Why Nora Ephron Was 'A Very Significant Figure' In Natasha Lyonne's Story

Even to this day, there are few powerhouse women in the film industry quite like the late Nora Ephron. The prolific filmmaker and playwright was the queen of the rom-com in her time, writing classics such as "When Harry Met Sally..." and directing crowd-pleasing hits like "Sleepless in Seattle," "Michael," and "You've Got Mail." Her influence can be felt in the works of others, not least of whom is Natasha Lyonne, a fellow New York City-born Jewish multi-talent with a knack for crafting witty, heightened comedies-of-manner that speak to her personal roots.

In an interview with W Magazine (via IndieWire), the "Orange is the New Black" alum and "Russian Doll" creator/star recalled how her first acting gig came when she was a child in the film "Heartburn." Director Mike Nichols' 1986 dramedy was written by Ephron and is based on her 1983 novel of the same name, itself directly inspired by her real-life marriage to the famed investigative journalist Carl Bernstein. To quote Lyonne:

"Nora Ephron was a very significant figure in my story. My very first acting gig was as a glorified extra in her film 'Heartburn.' ... I was five years old and I am sleeping on some guy's lap at a wedding. And then when I was coming back in my phase two, post-junkie dump, I auditioned for Nora again."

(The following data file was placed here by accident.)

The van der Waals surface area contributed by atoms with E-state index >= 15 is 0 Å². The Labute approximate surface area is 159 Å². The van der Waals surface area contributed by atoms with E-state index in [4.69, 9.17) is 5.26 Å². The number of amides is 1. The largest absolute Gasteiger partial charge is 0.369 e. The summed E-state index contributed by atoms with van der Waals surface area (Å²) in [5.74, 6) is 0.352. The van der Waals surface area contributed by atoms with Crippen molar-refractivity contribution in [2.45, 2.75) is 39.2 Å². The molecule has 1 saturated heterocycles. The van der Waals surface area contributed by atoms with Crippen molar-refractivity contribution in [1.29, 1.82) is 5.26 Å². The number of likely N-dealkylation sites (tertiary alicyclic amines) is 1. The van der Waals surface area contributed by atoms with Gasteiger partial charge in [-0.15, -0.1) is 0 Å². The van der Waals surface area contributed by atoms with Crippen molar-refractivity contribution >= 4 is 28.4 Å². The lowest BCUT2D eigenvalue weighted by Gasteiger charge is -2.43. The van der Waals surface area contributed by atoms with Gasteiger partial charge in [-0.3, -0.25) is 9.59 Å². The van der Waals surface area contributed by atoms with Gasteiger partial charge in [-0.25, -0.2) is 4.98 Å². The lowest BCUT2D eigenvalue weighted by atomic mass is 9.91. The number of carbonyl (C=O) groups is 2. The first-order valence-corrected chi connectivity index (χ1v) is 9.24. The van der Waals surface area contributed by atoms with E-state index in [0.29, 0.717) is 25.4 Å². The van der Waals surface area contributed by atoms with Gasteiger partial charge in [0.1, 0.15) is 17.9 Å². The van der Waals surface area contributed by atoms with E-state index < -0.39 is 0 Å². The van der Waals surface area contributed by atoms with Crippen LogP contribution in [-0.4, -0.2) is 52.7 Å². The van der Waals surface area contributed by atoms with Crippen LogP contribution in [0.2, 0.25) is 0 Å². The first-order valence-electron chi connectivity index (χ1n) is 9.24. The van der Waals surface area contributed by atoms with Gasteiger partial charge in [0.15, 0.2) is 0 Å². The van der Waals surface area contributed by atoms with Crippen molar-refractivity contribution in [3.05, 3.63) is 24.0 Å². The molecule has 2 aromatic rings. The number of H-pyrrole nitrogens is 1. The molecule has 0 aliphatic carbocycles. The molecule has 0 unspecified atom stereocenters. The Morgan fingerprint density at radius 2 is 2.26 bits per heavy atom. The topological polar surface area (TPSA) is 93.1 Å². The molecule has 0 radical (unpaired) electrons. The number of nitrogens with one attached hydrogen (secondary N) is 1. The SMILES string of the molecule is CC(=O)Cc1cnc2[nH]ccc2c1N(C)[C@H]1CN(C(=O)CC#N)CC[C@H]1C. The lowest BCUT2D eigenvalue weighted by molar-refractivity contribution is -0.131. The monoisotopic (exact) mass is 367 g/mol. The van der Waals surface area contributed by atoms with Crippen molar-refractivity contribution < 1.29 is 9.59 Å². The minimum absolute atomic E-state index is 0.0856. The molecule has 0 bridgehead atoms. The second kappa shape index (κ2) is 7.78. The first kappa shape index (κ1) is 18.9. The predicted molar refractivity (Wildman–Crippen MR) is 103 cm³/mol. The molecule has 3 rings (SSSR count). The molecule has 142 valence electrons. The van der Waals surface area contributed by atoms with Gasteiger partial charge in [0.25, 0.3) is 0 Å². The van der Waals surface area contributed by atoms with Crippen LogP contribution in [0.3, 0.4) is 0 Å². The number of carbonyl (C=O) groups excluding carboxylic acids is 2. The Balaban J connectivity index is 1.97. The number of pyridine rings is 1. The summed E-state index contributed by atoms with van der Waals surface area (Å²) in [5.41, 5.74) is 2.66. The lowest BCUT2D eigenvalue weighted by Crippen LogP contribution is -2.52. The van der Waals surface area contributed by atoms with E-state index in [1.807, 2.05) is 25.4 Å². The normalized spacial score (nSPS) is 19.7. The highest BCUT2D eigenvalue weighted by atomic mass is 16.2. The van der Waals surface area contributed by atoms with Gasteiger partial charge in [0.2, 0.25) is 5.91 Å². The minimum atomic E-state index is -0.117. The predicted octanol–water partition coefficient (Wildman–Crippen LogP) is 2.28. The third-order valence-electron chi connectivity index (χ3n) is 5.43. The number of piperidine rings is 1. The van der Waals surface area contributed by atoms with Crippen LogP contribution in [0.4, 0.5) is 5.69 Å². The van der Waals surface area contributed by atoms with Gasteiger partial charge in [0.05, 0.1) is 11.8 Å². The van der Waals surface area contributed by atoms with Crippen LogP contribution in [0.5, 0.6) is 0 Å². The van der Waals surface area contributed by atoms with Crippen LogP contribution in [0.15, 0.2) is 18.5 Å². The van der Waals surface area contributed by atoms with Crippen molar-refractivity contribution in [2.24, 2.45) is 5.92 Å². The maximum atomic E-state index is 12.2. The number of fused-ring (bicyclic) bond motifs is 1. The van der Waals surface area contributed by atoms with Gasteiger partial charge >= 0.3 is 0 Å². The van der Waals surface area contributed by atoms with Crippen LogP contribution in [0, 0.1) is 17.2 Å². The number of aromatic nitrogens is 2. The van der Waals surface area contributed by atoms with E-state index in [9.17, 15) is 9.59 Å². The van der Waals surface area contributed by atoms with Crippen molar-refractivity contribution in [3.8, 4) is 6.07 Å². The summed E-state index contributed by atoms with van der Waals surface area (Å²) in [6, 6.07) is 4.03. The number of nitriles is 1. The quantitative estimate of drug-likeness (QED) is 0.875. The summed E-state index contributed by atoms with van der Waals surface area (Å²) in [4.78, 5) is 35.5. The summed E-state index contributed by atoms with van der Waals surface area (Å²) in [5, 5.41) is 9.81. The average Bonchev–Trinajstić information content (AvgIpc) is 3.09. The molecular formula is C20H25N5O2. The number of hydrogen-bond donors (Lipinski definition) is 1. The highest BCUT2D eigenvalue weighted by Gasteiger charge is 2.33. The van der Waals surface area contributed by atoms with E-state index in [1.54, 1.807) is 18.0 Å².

'I see this as a free therapy session'

After starring in future cult movies like "Slums of Beverly Hills" and the touchstone queer comedy "But I'm a Cheerleader" in the late 1990s, Natasha Lyonne went through a much-publicized struggle with drug addiction in the early aughts. She would once again cross paths with Nora Ephron again while auditioning for Ephron's 2008 play "Love, Loss, and What I Wore" (an adaptation of Ilene Beckerman's book of the same name). Said Lyonne:

"I wanted a part in her play, but I was having a really hard time with a boyfriend, and I said, 'While I have you — if you could just give me a little advice here. It doesn't matter if I get the job; I see this as a free therapy session.' That's really what I'm doing in showbiz; I've gained access to people who are tremendous thinkers and I'm trying to crack this case."

Far from a one-off encounter, Lyonne said Ephron was "always looking out for me" as she continued on her journey to sobriety. That included making sure Lyonne had "the best room at Columbia-Presbyterian and the greatest surgeon" when she underwent emergency open-heart surgery and joining Lyonne's future "Russian Doll" co-star Chloë Sevigny in helping to "see me through this thing." Lyonne added:

"And then Nora gave me my first gig back. She had me stay at her house in Los Angeles, and I was like, 'Are you crazy?' And she said, 'Everybody has problems.' She really helped me understand that I was OK."

For all her many professional achievements, it's something like Ephron's unwavering support and assistance to Lyonne that speaks the most to what made her admirable as a person.